TBW: Unheralded. 

WB: Not only unheralded. Their spirits must be talkin’ about, “Heeey! What about us?!”

TBW: What about James Reese Europe?

WB: In 1900, he had the house band at the Marshal Hotel on 52nd. All the important black intellectuals used to hang there—Countee Cullen; James Weldon Johnson. And Europe’s drummer, Buddy Gilmore, was highly influential. You had white drummers coming in to copy Gilmore’s technique and the way he twirled his sticks. And this is pre-Harlem Renaissance. James Reese Europe died before the recording industry and the radio industry came into being, so that’s why we don’t know about him. And you have to remember that once those industries were established, that the history is bastardized and distorted by the need to sell records, to hype things, and everything was told through a filter of marketing jazz as product. And that’s why we have to go back and re-assess.

TBW: Because the history was always laid out in the service of selling soap.

WB: Right. And some of it was accurate, but much of it wasn’t. Because the tale was always told within the context of the showbiz elements, but in the service of advertising as in: “This guy’s the greatest since sliced bread!” Right. But everybody then becomes the greatest since sliced bread. But the public doesn’t know that Earl Bostic might have been among the greatest technicians on his instrument. All the musicians say he was the greatest. But we don’t say that now because of the commercial nature of the vast majority of recordings that he made—which were in the advancement of his economics. Which is understandable, but that doesn’t mean that he wasn’t a truly great musician, even though the body of what he did was in not in the advancement of some larger creative process.

TBW: The development of some new style or some important innovation.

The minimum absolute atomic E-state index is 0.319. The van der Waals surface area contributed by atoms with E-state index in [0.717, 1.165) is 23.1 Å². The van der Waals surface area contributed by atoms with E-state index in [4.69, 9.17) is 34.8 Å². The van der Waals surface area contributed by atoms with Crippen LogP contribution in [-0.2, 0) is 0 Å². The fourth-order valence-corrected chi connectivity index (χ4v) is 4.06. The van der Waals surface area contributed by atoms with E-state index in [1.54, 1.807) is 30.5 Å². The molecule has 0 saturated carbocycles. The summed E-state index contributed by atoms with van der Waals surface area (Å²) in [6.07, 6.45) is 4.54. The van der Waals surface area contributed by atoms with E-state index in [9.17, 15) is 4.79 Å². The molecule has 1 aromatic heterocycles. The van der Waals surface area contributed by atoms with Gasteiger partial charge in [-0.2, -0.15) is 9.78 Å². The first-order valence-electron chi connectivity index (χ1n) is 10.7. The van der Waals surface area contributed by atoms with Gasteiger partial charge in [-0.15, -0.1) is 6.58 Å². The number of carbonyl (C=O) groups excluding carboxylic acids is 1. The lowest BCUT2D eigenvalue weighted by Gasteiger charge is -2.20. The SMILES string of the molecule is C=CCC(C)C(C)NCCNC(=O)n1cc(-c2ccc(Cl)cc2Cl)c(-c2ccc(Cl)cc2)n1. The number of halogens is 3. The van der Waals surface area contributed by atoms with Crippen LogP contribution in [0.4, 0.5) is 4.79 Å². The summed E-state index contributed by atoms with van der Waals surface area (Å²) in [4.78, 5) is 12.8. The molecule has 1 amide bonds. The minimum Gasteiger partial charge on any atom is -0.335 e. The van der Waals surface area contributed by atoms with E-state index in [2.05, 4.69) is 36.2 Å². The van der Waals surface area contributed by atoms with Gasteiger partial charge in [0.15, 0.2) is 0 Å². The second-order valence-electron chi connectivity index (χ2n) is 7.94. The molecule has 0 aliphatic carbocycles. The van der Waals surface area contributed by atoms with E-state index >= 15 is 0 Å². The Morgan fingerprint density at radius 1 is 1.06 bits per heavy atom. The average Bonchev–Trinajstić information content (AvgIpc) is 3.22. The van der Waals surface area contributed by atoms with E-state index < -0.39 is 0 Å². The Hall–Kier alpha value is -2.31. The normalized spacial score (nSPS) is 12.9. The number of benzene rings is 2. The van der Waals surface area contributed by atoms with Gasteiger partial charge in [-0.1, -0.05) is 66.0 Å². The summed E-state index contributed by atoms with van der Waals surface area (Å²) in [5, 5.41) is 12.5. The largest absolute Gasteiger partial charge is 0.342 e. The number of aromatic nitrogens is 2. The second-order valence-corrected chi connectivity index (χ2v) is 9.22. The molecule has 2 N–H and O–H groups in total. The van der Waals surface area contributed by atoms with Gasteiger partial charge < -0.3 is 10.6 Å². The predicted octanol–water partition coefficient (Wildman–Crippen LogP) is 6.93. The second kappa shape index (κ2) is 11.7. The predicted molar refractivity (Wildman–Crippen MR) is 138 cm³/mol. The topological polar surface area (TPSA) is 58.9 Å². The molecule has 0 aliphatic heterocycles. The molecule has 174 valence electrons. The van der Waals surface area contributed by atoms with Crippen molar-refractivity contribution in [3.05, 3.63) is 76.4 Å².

WB: Right. And you have to differentiate between people like that. It’s the same thing with Jimmy Dorsey. Bird used to talk about copying him because of his technique. It didn’t mean he was a creative genius, but he was a monster technician.

TBW: Pres copped from Jimmy Dorsey.

WB: Everybody did. But being a master technician and being the greatest of the creative artists—we’re talking the difference between Billie Holiday and Ella Fitzgerald. When it came to sheer chops, Billie couldn’t hold Ella’s girdle. 

TBW: Well Billie had an incredible sense of time.

WB: Absolutely. And telling stories. Nobody could tell a story like her. She could make you feel a lyric better than anybody. And there’s nothin’ wrong with that. 

TBW: Getting a song over.

WB: And that’s why they used to say that Max was so great, because there was a marriage there between technique and ideas. You know? Some people have great ideas but they lack technique. Like Elvin Jones –he may not have had the most complete mastery of his instrument but his ideas were unimpeachable. 

TBW: And a perfect foil to the contributions of his bandmates. 

WB: But he could make his ideas fit with anybody he played with. I remember Sonny Fortune told me how Elvin was playing with some band and he was burnin’ and then another, less experienced group came up to sit in and Elvin simply pared down his playing. I saw him do that with another inferior group. All he did was play time. 

TBW: That was all he needed to do.

WB: That was all he could do!

TBW: He made them sound good.

WB: He made them sound great. But he couldn’t push them the same way he could push Curtis Fuller or J. J. Johnson. It wasn’t gonna happen. But he made that work with that group. And he was brilliant for that. 

TBW: This has been great. Where are you performing this month?

WB: Our next performance with the small group will be on May 15th, at “966” which is the Fort Greene Senior Center in Brooklyn. And then the entire big band will be playing as part of the Juneteenth Celebration at St. Peter’s Church in Manhattan—on June 19th.